Drug and alcohol abuse are witnessed at horrendous levels. Utterson describes a "gin palace"; "a woman passing out for her morning glass" indicates the low price of gin and how this ravaged many lives. Drugs are only hinted at although the "convulsive action" of Hyde's jaws and "gagging" described by Lanyon is now recognized as a symptom of cocaine abuse.
For me the most powerful symbol of science's advancements is in Jekyll's transformations which symbolise both progress and devolution making them a cause of fear. It is worth remembering Poole's hasty return to the comfortable reassurance of religion, with the words "God grant there be nothing wrong."
In his novella, Stevenson repeatedly tells of some "unnameable deformity" that makes Utterson's "blood run cold". Words like "dwarfish" all tell a similarly negative story of Hyde's countenance. Enfield describing Hyde to Utterson said simply: "There is something wrong with his appearance; something displeasing, something downright detestable". The present day sees disability viewed less critically than the era that saw the publication of Dr Jekyll and Mr Hyde. It could be argued that Hyde is scary purely because of his tendency towards evil, but is this true? In my opinion 'Yes' would be too shallow an answer. Stevenson plainly states such in the text: "evil [...] had left on that body an imprint of deformity". Like so many fictional villains impairment and deformity contribute even to modern-day fearfulness of Hyde. Prejudice to the disabled/deformed is resultantly one heinous Victorian attitude that lingers still.
Such prejudicial views were not just limited to the disabled; women were also considered less valuable, sexism engrained in society. On page 55 Hyde is described as "weeping like a woman"; this succinctly illustrates how women were considered "too frail". It was believed they lacked the cranial capacity in emotionally disturbing events. In 'The Last Night' the cook was "crying out, 'Bless God! It's Mr Utterson'", the housemaid "broke into hysterical whimpering", and then proceeded "weeping loudly". Such instances were considered to demonstrate how women were unable to cope with complex or emotional situations. With such weak foundations in place, women were thought unsuitable for important jobs like government posts; having said such, the head of the monarchy was a woman. However this did not result in any relaxation of the feminine ideal; indeed only upper class women were not restricted to housework, and raising as many children as possible. This stereotypical idea of faintheartedness - as opposed to intelligent thinking and decisions - is also exemplified on page 30, after Sir Danvers' murder: "at the horror of these sights and sounds, the maidservant fainted."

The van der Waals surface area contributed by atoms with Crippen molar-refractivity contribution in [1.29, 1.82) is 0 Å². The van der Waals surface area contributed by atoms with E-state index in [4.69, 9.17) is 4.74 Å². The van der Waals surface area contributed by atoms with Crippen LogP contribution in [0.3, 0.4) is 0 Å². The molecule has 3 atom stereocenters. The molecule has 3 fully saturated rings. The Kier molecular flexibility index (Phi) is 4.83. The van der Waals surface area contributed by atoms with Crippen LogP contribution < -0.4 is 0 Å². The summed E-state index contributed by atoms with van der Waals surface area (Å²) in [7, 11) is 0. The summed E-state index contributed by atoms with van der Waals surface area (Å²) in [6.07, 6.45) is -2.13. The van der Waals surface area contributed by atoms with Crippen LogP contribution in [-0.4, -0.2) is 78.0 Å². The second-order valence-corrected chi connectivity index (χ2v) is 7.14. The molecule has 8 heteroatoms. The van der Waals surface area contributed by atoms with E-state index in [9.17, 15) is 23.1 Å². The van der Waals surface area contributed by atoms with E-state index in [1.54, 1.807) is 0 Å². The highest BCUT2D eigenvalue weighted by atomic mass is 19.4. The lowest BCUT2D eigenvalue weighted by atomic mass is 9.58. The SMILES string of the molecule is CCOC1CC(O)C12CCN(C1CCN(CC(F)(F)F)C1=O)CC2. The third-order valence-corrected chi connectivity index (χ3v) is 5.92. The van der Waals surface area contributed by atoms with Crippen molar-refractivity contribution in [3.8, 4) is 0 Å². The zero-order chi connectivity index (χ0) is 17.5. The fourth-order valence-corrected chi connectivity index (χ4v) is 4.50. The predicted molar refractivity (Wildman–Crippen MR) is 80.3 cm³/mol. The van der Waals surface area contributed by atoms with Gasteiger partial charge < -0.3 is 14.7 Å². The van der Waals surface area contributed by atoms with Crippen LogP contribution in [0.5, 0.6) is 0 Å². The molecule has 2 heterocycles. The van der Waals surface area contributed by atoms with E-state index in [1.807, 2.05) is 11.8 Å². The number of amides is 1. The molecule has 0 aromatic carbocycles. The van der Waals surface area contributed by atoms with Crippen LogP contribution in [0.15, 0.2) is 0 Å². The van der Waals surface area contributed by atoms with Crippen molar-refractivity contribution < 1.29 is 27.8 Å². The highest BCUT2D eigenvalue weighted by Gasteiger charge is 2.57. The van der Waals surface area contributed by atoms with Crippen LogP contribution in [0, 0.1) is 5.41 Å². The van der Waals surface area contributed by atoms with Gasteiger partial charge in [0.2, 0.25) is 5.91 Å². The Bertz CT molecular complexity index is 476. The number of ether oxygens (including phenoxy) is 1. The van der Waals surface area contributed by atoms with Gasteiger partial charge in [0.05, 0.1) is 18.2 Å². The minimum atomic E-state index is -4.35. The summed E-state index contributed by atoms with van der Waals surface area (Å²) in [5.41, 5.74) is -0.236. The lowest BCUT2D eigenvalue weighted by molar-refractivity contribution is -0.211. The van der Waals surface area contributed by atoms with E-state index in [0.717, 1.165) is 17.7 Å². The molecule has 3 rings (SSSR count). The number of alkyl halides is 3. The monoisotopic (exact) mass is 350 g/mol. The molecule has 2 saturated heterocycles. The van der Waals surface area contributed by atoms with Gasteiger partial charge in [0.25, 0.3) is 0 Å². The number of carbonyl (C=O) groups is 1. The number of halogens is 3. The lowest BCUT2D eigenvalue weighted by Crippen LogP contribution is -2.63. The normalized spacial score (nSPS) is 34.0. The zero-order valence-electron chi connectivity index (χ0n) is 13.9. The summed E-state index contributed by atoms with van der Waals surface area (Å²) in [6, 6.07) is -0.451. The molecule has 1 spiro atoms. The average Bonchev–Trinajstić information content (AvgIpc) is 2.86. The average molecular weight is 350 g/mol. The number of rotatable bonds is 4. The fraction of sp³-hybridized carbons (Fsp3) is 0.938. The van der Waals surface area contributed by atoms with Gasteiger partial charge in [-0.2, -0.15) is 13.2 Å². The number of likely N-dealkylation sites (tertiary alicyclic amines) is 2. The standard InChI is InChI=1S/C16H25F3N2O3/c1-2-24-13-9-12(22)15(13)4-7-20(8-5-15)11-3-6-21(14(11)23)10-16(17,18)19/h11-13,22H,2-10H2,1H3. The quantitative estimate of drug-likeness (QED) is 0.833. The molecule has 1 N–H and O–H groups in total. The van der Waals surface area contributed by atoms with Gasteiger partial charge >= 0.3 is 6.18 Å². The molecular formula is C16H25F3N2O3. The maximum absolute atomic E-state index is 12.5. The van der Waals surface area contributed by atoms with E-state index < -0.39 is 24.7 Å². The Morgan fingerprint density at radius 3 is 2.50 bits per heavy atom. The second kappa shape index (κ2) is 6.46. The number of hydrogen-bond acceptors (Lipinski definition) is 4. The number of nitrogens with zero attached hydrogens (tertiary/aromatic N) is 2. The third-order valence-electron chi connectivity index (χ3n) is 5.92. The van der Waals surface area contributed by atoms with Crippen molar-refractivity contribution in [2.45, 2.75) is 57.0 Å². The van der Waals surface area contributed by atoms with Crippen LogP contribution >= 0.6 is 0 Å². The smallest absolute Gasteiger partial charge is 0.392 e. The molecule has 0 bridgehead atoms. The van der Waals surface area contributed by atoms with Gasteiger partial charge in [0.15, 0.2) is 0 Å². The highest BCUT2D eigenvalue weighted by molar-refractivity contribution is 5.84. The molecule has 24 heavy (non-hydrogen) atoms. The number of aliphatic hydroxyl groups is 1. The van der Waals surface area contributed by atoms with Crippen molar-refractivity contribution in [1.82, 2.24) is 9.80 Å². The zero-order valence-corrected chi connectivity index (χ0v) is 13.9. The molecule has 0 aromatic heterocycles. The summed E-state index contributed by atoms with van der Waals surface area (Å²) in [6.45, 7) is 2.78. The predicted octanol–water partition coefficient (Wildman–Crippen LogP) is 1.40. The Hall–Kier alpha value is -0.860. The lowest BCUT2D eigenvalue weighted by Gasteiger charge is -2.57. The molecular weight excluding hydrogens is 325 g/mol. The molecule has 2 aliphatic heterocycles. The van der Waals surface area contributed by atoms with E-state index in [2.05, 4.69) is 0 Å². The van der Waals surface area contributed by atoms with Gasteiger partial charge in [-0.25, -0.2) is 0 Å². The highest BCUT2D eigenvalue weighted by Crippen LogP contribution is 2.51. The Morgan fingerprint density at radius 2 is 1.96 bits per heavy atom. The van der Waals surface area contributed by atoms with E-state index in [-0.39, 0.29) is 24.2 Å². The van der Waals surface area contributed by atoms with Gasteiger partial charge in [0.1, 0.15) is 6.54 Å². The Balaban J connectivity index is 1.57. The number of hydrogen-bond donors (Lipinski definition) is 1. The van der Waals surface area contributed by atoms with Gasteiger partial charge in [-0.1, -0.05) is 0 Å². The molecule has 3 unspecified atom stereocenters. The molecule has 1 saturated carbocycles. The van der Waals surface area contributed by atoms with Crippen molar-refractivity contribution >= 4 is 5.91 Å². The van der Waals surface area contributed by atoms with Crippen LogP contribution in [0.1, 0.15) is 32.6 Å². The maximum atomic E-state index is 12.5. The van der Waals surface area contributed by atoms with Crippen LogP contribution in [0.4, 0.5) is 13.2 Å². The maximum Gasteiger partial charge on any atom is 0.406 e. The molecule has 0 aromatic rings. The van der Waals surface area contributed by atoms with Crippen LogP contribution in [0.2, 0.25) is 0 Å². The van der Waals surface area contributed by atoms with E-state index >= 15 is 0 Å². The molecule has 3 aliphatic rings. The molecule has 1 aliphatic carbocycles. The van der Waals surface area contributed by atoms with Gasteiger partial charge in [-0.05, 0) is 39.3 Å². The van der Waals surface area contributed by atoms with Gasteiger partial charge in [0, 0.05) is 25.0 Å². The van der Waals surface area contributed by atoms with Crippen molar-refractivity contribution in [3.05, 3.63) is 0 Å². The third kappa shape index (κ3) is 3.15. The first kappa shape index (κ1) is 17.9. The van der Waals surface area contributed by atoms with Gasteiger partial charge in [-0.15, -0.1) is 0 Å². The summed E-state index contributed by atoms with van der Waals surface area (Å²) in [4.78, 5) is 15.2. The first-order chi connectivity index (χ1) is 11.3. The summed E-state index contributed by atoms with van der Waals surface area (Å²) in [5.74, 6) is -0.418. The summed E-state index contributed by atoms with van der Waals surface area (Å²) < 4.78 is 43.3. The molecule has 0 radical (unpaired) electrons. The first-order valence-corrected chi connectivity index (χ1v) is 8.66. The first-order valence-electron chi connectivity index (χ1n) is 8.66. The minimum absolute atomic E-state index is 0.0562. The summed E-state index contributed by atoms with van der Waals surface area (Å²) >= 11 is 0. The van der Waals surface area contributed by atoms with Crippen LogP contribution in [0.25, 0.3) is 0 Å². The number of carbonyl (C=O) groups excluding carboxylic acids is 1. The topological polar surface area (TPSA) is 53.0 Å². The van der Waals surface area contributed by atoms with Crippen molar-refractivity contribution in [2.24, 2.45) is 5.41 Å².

"Man is not truly one, but truly two". These words - the conclusion to Jekyll's life and research - capture the essence of the entire novella and the stereotypical Victorian attitudes reflected in it: most notably hypocrisy, from the division of the class system, other discriminatory bandings including sex and disability, and the division of faith between science and religion. So great were the contrasts in the novella that terms evolved from 'Dr Jekyll & Mr Hyde' have become part of modern life. The phrase is used by newspapers to describe disturbing murderers; with personalities not dissimilar to the characters - or character, depending on how you look at it - that are central to our story. As with the infamous Jack the Ripper (another affluent murderer) the stereotypically dark or primitive society that is too oft reflected by Victorian horror stories fails to fully explore the core - the Jekyll in this instance -- a core of civility, respectability and prosperity. In this way the novella acts as an engaging, yet inaccurate exploration that only reinforces old stereotypes about Victorian society.